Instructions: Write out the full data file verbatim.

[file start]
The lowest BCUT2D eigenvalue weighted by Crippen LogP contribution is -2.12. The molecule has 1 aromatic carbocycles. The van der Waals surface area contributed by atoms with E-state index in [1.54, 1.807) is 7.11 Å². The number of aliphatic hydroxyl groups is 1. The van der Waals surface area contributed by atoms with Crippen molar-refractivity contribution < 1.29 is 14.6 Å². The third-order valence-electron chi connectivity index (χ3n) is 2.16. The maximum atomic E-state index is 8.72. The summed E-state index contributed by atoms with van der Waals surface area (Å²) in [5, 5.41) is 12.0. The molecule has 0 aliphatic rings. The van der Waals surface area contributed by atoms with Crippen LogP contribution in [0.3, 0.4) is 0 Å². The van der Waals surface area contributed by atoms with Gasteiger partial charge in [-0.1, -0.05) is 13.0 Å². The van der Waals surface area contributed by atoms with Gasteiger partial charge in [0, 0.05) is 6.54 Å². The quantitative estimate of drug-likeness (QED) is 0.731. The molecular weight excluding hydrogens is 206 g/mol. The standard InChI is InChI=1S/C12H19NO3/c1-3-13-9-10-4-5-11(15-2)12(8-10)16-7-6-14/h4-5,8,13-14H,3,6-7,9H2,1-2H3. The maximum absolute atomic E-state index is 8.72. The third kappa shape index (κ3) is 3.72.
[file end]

The lowest BCUT2D eigenvalue weighted by Crippen LogP contribution is -2.12. The molecule has 1 aromatic carbocycles. The van der Waals surface area contributed by atoms with E-state index in [1.54, 1.807) is 7.11 Å². The number of aliphatic hydroxyl groups is 1. The van der Waals surface area contributed by atoms with Crippen molar-refractivity contribution < 1.29 is 14.6 Å². The third-order valence-electron chi connectivity index (χ3n) is 2.16. The maximum atomic E-state index is 8.72. The summed E-state index contributed by atoms with van der Waals surface area (Å²) in [5, 5.41) is 12.0. The molecule has 0 aliphatic rings. The van der Waals surface area contributed by atoms with Crippen LogP contribution in [0.3, 0.4) is 0 Å². The van der Waals surface area contributed by atoms with Gasteiger partial charge in [-0.1, -0.05) is 13.0 Å². The van der Waals surface area contributed by atoms with Gasteiger partial charge in [0, 0.05) is 6.54 Å². The quantitative estimate of drug-likeness (QED) is 0.731. The molecular weight excluding hydrogens is 206 g/mol. The standard InChI is InChI=1S/C12H19NO3/c1-3-13-9-10-4-5-11(15-2)12(8-10)16-7-6-14/h4-5,8,13-14H,3,6-7,9H2,1-2H3. The maximum absolute atomic E-state index is 8.72. The third kappa shape index (κ3) is 3.72.